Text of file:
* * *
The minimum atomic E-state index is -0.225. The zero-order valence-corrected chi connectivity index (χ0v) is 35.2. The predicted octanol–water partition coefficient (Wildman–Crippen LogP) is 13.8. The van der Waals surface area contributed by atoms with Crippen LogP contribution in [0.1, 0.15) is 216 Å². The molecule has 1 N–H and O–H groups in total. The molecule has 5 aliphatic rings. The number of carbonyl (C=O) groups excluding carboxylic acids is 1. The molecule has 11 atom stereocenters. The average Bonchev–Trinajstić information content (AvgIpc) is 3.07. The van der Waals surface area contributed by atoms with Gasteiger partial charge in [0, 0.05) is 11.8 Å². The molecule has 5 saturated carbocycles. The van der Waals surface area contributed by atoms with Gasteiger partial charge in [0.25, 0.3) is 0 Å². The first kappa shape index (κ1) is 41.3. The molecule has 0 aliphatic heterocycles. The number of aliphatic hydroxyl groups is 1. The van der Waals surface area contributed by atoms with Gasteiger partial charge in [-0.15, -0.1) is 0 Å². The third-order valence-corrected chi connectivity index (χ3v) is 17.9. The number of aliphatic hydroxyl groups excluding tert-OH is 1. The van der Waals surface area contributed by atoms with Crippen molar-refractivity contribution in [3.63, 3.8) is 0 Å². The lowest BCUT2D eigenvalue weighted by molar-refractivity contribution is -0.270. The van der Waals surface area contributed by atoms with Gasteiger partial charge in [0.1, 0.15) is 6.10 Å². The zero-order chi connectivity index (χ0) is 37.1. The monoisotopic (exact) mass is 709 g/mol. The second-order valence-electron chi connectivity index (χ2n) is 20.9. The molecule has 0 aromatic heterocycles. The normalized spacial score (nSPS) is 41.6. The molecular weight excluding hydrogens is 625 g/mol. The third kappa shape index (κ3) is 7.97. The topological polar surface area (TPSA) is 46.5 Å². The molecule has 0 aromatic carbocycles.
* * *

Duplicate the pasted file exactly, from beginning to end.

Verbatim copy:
The minimum atomic E-state index is -0.225. The zero-order valence-corrected chi connectivity index (χ0v) is 35.2. The predicted octanol–water partition coefficient (Wildman–Crippen LogP) is 13.8. The van der Waals surface area contributed by atoms with Crippen LogP contribution in [0.1, 0.15) is 216 Å². The molecule has 1 N–H and O–H groups in total. The molecule has 5 aliphatic rings. The number of carbonyl (C=O) groups excluding carboxylic acids is 1. The molecule has 11 atom stereocenters. The average Bonchev–Trinajstić information content (AvgIpc) is 3.07. The van der Waals surface area contributed by atoms with Gasteiger partial charge in [0, 0.05) is 11.8 Å². The molecule has 5 saturated carbocycles. The van der Waals surface area contributed by atoms with Gasteiger partial charge in [0.25, 0.3) is 0 Å². The first kappa shape index (κ1) is 41.3. The molecule has 0 aliphatic heterocycles. The number of aliphatic hydroxyl groups is 1. The van der Waals surface area contributed by atoms with Gasteiger partial charge in [-0.15, -0.1) is 0 Å². The third-order valence-corrected chi connectivity index (χ3v) is 17.9. The number of aliphatic hydroxyl groups excluding tert-OH is 1. The van der Waals surface area contributed by atoms with Crippen molar-refractivity contribution in [3.63, 3.8) is 0 Å². The lowest BCUT2D eigenvalue weighted by molar-refractivity contribution is -0.270. The van der Waals surface area contributed by atoms with Gasteiger partial charge in [0.1, 0.15) is 6.10 Å². The zero-order chi connectivity index (χ0) is 37.1. The monoisotopic (exact) mass is 709 g/mol. The second-order valence-electron chi connectivity index (χ2n) is 20.9. The molecule has 0 aromatic heterocycles. The normalized spacial score (nSPS) is 41.6. The molecular weight excluding hydrogens is 625 g/mol. The third kappa shape index (κ3) is 7.97. The topological polar surface area (TPSA) is 46.5 Å². The molecule has 0 aromatic carbocycles.